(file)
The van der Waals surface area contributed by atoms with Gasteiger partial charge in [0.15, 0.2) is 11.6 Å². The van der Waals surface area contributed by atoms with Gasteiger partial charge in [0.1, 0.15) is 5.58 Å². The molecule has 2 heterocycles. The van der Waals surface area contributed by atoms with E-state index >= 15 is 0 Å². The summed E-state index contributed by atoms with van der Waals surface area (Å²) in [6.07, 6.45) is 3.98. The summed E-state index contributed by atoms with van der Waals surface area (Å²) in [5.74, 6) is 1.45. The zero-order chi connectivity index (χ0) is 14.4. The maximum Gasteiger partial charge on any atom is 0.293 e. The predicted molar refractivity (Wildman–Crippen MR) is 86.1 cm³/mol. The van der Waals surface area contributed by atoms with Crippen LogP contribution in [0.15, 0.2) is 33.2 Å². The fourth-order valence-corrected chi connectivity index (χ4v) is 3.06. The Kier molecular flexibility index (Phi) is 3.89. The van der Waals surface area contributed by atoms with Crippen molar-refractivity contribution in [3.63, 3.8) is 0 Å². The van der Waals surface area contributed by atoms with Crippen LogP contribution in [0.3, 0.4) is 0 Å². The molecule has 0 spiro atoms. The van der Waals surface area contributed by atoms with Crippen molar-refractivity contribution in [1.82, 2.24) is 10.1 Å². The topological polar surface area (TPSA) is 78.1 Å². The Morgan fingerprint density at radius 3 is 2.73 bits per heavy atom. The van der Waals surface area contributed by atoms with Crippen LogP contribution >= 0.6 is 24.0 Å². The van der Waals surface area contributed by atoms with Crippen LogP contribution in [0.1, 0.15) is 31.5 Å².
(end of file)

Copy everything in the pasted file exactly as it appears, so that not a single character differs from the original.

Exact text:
The van der Waals surface area contributed by atoms with Gasteiger partial charge in [0.15, 0.2) is 11.6 Å². The van der Waals surface area contributed by atoms with Gasteiger partial charge in [0.1, 0.15) is 5.58 Å². The molecule has 2 heterocycles. The van der Waals surface area contributed by atoms with E-state index >= 15 is 0 Å². The summed E-state index contributed by atoms with van der Waals surface area (Å²) in [6.07, 6.45) is 3.98. The summed E-state index contributed by atoms with van der Waals surface area (Å²) in [5.74, 6) is 1.45. The zero-order chi connectivity index (χ0) is 14.4. The maximum Gasteiger partial charge on any atom is 0.293 e. The predicted molar refractivity (Wildman–Crippen MR) is 86.1 cm³/mol. The van der Waals surface area contributed by atoms with Crippen LogP contribution in [0.15, 0.2) is 33.2 Å². The fourth-order valence-corrected chi connectivity index (χ4v) is 3.06. The Kier molecular flexibility index (Phi) is 3.89. The van der Waals surface area contributed by atoms with Crippen molar-refractivity contribution in [3.63, 3.8) is 0 Å². The van der Waals surface area contributed by atoms with Crippen LogP contribution in [0.3, 0.4) is 0 Å². The molecule has 0 spiro atoms. The van der Waals surface area contributed by atoms with Crippen molar-refractivity contribution in [1.82, 2.24) is 10.1 Å². The topological polar surface area (TPSA) is 78.1 Å². The Morgan fingerprint density at radius 3 is 2.73 bits per heavy atom. The van der Waals surface area contributed by atoms with Crippen LogP contribution >= 0.6 is 24.0 Å². The van der Waals surface area contributed by atoms with Crippen LogP contribution in [0.1, 0.15) is 31.5 Å².